The semester always starts off with a great deal of excitement and anxiety. Enthusiasm for starting something new, dread for how challenging classes will be, and concern for how to balance it all.
I have always been able to empathize with my students at the beginning of the semester, but this year I was truly able to experience how my students felt since I had decided to enroll in a Ph.D. program. A week before classes started I received an email from my instructor with a 20+ page syllabus and 8 attached readings. In the email, the instructor requested that we thoroughly read the syllabus; I thought about how many times I have told my students to do that and now wondered if I could do it!
At home that night, I told my family I might reconsider my decision to return to school. I spent the night zoning out; I finished watching my shows on Netflix, since I knew my Netflix binging days were numbered. The next day, I got my act together and organized my schedule, marked due dates, and blocked off time to complete the necessary school work. It has been many years since I was sitting behind a desk rather than standing in the front at a lectern. I wondered if I could balance it all: school, a full-time career and a young family. But I reaffirmed my decision to return to school and made a commitment to make it all work, just like many of my students do.
I decided to actually heed the advice I have given to some of my students. I often quote Ralph Waldo Emerson, “Life is a journey, not a destination.” Sometimes when we are so focused on the next step we miss what is in front of us. Instead of deciding what you want to do when you grow up or what classes would be best for your career, you need to take a step back and focus on completing one thing at a time.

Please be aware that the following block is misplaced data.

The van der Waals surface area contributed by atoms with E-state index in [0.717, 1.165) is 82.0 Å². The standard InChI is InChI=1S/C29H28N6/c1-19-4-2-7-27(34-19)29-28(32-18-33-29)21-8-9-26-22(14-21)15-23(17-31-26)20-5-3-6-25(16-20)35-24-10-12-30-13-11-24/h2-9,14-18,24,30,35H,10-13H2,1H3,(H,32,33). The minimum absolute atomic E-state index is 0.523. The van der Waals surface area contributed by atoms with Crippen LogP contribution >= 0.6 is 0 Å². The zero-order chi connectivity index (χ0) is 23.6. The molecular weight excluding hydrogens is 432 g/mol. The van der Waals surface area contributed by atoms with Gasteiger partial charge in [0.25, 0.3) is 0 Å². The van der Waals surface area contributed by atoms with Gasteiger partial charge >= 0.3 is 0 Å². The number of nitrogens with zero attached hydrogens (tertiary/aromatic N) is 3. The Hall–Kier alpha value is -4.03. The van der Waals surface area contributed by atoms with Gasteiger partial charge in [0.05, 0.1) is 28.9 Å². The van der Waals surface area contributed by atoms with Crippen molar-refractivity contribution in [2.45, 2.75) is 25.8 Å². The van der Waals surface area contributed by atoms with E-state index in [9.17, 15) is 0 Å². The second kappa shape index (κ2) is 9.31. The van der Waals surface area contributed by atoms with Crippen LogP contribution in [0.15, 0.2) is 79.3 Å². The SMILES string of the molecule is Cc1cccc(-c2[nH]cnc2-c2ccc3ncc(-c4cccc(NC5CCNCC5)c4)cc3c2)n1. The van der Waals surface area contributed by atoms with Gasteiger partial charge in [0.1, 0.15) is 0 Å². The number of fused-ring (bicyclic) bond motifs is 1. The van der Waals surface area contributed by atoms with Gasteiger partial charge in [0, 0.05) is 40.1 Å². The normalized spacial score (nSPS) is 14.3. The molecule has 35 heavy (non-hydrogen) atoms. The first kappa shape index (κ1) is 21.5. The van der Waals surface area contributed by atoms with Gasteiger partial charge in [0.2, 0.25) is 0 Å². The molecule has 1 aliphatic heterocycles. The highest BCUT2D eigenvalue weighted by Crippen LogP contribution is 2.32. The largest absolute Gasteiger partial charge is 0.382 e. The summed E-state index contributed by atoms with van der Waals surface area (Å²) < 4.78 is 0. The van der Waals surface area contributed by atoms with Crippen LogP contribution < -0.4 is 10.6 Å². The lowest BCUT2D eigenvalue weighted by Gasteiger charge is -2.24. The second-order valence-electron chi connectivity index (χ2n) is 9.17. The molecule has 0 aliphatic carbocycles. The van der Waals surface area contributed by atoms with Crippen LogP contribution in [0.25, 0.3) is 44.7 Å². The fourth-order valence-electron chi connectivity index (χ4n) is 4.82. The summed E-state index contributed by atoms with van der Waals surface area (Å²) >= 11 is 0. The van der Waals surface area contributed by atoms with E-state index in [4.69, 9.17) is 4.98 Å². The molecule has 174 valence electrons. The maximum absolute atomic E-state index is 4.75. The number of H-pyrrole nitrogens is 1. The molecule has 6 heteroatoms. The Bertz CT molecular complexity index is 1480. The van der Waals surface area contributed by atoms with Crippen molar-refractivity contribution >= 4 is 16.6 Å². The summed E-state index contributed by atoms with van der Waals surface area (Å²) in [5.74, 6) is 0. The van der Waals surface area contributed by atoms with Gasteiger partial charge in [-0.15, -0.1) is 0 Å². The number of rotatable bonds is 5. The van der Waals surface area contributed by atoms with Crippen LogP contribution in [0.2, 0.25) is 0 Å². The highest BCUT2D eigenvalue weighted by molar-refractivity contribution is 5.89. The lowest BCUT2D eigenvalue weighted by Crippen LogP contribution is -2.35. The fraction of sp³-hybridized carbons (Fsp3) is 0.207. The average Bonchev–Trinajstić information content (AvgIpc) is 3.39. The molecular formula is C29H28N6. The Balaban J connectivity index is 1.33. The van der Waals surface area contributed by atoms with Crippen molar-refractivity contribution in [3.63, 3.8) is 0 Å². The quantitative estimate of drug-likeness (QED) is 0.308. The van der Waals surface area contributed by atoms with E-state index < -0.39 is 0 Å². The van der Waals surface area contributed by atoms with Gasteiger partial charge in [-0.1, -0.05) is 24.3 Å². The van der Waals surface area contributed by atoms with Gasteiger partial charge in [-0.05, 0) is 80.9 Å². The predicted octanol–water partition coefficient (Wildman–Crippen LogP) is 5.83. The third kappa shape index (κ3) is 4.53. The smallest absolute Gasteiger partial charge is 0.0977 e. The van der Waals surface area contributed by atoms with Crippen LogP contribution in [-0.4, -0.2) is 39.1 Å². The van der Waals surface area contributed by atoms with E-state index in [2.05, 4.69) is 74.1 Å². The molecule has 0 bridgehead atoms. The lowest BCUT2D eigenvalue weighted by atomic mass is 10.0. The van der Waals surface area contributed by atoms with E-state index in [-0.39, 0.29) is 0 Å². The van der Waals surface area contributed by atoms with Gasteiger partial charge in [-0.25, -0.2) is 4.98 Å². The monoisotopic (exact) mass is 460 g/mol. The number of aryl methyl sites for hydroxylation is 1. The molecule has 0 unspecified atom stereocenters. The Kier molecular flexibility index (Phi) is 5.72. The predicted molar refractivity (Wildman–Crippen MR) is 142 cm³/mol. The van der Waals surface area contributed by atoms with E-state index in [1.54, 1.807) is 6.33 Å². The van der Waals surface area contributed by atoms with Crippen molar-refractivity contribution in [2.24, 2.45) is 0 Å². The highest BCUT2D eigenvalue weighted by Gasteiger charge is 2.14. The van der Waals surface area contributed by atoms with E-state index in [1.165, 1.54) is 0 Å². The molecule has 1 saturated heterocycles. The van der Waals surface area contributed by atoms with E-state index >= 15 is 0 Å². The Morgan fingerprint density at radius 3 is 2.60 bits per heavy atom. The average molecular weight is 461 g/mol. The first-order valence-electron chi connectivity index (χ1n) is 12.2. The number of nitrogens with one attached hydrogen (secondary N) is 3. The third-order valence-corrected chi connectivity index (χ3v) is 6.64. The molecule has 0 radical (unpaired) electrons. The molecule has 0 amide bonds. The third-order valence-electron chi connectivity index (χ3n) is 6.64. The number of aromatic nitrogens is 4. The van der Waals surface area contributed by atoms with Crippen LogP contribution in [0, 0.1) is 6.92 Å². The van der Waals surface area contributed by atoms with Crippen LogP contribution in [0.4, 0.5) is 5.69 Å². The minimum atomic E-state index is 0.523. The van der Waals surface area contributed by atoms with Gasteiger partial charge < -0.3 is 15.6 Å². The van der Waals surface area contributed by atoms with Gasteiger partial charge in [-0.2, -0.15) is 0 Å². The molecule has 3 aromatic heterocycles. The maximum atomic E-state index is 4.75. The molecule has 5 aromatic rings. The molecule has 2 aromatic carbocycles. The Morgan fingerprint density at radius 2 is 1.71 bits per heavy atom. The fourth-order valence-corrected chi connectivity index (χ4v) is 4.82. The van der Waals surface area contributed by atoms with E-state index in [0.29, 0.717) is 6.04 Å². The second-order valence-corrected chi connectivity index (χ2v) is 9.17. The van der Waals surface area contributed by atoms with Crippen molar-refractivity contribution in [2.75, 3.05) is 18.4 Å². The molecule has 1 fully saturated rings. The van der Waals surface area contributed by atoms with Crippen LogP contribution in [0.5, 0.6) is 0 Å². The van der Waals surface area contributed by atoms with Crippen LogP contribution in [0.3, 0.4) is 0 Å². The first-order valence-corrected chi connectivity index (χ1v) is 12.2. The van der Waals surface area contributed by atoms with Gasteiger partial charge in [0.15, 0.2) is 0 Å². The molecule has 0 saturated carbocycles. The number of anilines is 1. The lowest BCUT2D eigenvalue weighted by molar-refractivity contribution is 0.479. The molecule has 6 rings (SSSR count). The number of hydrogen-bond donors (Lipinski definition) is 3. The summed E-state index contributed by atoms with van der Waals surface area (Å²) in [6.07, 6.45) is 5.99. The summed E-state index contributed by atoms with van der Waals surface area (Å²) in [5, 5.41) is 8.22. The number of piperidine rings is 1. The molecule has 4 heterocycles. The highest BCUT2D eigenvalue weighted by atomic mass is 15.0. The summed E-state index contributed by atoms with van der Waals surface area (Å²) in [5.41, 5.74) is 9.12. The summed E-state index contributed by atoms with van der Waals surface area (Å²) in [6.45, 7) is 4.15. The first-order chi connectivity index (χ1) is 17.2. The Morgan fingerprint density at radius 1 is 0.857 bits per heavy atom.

For me, I have been focusing on completing this one core class, and taking it one day and one week at a time, concentrating on my readings and written assignments due each week. Being organized is one of my strengths so I hope to maintain that, but I am also a planner, which can be a weakness.
I share all this to say, that we all have our strengths and weaknesses. It is important to identify them and if you need support take advantage of the great resources right here on campus. There is the Center for Academic Services if you need help proof-reading a paper, the Career and Internship Services Center to assist you in your career search, and the Center for Counseling and Consultation if you start feeling overwhelmed by it all. These are just a few of the many resources provided on the USG campus.
Most importantly, remember to remain in the moment. Always have future goals, but take one step at a time, and enjoy the journey.